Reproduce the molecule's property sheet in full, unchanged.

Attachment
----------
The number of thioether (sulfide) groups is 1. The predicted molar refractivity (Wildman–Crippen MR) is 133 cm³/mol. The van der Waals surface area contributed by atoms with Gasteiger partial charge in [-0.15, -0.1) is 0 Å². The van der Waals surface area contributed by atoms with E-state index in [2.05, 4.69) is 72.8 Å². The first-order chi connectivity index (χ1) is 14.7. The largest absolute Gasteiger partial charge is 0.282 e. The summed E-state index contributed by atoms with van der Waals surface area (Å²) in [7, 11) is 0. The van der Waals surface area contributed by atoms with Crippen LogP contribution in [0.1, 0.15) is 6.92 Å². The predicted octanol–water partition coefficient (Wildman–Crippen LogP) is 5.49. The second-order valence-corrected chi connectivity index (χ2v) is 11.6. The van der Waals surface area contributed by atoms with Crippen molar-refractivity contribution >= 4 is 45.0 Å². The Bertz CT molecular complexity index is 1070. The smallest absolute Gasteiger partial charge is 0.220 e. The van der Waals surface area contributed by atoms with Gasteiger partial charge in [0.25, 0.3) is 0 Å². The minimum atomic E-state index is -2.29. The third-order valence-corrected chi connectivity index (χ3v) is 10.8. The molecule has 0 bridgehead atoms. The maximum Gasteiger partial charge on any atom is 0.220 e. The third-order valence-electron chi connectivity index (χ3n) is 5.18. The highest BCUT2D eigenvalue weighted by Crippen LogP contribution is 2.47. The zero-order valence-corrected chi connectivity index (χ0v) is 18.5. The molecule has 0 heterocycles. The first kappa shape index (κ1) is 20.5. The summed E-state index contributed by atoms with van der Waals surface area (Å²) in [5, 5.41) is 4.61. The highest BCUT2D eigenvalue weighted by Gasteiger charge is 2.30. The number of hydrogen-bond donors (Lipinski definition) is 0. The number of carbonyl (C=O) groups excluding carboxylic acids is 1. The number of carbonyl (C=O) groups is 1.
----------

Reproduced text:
The number of thioether (sulfide) groups is 1. The predicted molar refractivity (Wildman–Crippen MR) is 133 cm³/mol. The van der Waals surface area contributed by atoms with Gasteiger partial charge in [-0.15, -0.1) is 0 Å². The van der Waals surface area contributed by atoms with E-state index in [2.05, 4.69) is 72.8 Å². The first-order chi connectivity index (χ1) is 14.7. The largest absolute Gasteiger partial charge is 0.282 e. The summed E-state index contributed by atoms with van der Waals surface area (Å²) in [7, 11) is 0. The van der Waals surface area contributed by atoms with Crippen LogP contribution in [0.1, 0.15) is 6.92 Å². The predicted octanol–water partition coefficient (Wildman–Crippen LogP) is 5.49. The second-order valence-corrected chi connectivity index (χ2v) is 11.6. The van der Waals surface area contributed by atoms with Crippen molar-refractivity contribution >= 4 is 45.0 Å². The Bertz CT molecular complexity index is 1070. The smallest absolute Gasteiger partial charge is 0.220 e. The van der Waals surface area contributed by atoms with Gasteiger partial charge in [0.25, 0.3) is 0 Å². The minimum atomic E-state index is -2.29. The third-order valence-corrected chi connectivity index (χ3v) is 10.8. The molecule has 0 bridgehead atoms. The maximum Gasteiger partial charge on any atom is 0.220 e. The third-order valence-electron chi connectivity index (χ3n) is 5.18. The highest BCUT2D eigenvalue weighted by Crippen LogP contribution is 2.47. The zero-order valence-corrected chi connectivity index (χ0v) is 18.5. The molecule has 0 heterocycles. The first kappa shape index (κ1) is 20.5. The summed E-state index contributed by atoms with van der Waals surface area (Å²) in [5, 5.41) is 4.61. The highest BCUT2D eigenvalue weighted by Gasteiger charge is 2.30. The number of hydrogen-bond donors (Lipinski definition) is 0. The number of carbonyl (C=O) groups excluding carboxylic acids is 1. The number of carbonyl (C=O) groups is 1.